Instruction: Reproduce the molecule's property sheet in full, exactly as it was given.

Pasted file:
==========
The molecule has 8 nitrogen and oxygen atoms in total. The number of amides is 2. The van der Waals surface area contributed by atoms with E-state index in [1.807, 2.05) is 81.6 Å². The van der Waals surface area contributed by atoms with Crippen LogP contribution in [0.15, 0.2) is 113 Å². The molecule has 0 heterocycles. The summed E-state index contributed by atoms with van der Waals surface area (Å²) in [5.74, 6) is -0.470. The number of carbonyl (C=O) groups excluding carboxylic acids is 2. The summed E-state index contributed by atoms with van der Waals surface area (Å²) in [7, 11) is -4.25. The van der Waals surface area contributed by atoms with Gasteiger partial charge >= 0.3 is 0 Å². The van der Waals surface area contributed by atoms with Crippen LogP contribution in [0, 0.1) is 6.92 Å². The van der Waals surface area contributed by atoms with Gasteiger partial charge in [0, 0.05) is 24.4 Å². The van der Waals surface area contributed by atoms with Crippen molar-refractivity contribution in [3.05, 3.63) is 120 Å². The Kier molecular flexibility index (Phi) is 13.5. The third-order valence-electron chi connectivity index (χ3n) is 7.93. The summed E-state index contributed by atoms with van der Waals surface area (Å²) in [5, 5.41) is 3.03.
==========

The molecule has 8 nitrogen and oxygen atoms in total. The number of amides is 2. The van der Waals surface area contributed by atoms with E-state index in [1.807, 2.05) is 81.6 Å². The van der Waals surface area contributed by atoms with Crippen LogP contribution in [0.15, 0.2) is 113 Å². The molecule has 0 heterocycles. The summed E-state index contributed by atoms with van der Waals surface area (Å²) in [5.74, 6) is -0.470. The number of carbonyl (C=O) groups excluding carboxylic acids is 2. The summed E-state index contributed by atoms with van der Waals surface area (Å²) in [7, 11) is -4.25. The van der Waals surface area contributed by atoms with Gasteiger partial charge >= 0.3 is 0 Å². The van der Waals surface area contributed by atoms with Crippen LogP contribution in [0, 0.1) is 6.92 Å². The van der Waals surface area contributed by atoms with Gasteiger partial charge in [0, 0.05) is 24.4 Å². The van der Waals surface area contributed by atoms with Crippen molar-refractivity contribution in [3.05, 3.63) is 120 Å². The Kier molecular flexibility index (Phi) is 13.5. The third-order valence-electron chi connectivity index (χ3n) is 7.93. The summed E-state index contributed by atoms with van der Waals surface area (Å²) in [5, 5.41) is 3.03.